One must wonder whether he’s aware of the low-grade petroleum sludge which propels the ships that operate through his registry, or still yet, a zany new invention some of us call the sailboat.
I’m getting on a tangent here, but, then, so is he. Nowhere in any of the four New York Times articles is the maritime industry as a whole accused of running illegal operations. These are four separate and isolated incidents, and nowhere does the
author, Ian Urbina, say or even imply differently.
What these four dexterously and perilously reported articles do get at is acknowledgement that these “egregious crimes are routinely committed with impunity” on the high seas. Perhaps these instances don’t occur on most vessels. (Though who’s to say? Certainly not a couple of desk-bound executives who’ve never spent time in the hold of an illegal slave fishing trawler.) But these situations Urbina reported on happened. To dismiss his incredible reporting as, and I quote, “erroneous,” sounds like a bunch of tobacco industry officials defending cigarettes, or 19th century plantation owners defending the south’s ‘peculiar institution.’
Shouldn’t these PR-speaking representatives of the maritime industry instead strive to have these captains and ship owners prosecuted, so as to rid their industry of its scourge-laden underbelly?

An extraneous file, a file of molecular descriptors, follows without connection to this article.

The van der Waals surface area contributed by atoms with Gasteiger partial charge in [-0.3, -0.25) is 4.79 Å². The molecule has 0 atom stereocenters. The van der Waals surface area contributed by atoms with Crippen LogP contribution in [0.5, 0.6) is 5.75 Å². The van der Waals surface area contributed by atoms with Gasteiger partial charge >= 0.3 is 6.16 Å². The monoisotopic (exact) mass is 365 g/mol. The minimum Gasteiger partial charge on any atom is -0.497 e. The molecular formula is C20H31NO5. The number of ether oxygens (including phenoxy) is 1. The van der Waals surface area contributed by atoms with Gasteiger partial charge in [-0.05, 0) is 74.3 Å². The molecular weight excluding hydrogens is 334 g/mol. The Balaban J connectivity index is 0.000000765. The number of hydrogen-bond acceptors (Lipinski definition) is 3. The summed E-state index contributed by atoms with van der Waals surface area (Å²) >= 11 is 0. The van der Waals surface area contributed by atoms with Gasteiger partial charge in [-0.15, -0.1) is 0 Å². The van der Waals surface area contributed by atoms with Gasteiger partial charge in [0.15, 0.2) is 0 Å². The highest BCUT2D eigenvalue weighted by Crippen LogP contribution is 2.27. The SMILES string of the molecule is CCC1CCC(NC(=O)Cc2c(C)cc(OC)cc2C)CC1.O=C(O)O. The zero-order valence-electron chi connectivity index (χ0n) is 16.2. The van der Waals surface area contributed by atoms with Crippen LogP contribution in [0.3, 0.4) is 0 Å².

Really, each of Urbina’s four articles is a distinct call to action for the maritime industry to take action to clean up its act and for the captains of other vessels to report these crimes. They are a call to governing bodies to defend and regulate the policies they put in place behind closed doors and to create new policies that actually work. They are a call to the consumer to make educated decisions based on global stewardship by not purchasing commodities caught or produced by illegal fishing or slavery-this is where it comes down to we, the people.
And what can the public do? At the most basic level, every time we go to the register counter, we are voting on whether to continue these sorts of practices. Did you know, for example, that for every pound of tuna ‘produced’ in a fish farm, or pen, 20 pounds of forage fish is consumed. The irony? Those forage fish–which before the bluefin tuna sashimi craze trickled west, were a staple diet for western civilization–are infinitely healthier for you than mercury-rich and perhaps even plastic- and cancer-riddled bluefin tuna (read more on that here). This means you can choose to eat locally-sourced, non-farmed fish, and feed your cat or dog the same way. You can also download the Monterey Bay Aquarium’s amazing sustainable seafood app Seafood Watch.
Read parts I, II, III and IV of “The Outlaw Ocean” on The New York Times in which Ian Urbina examines the wild west-style lawlessness, violence and crimes that frequently take place with impunity on the high seas in international waters. -OJB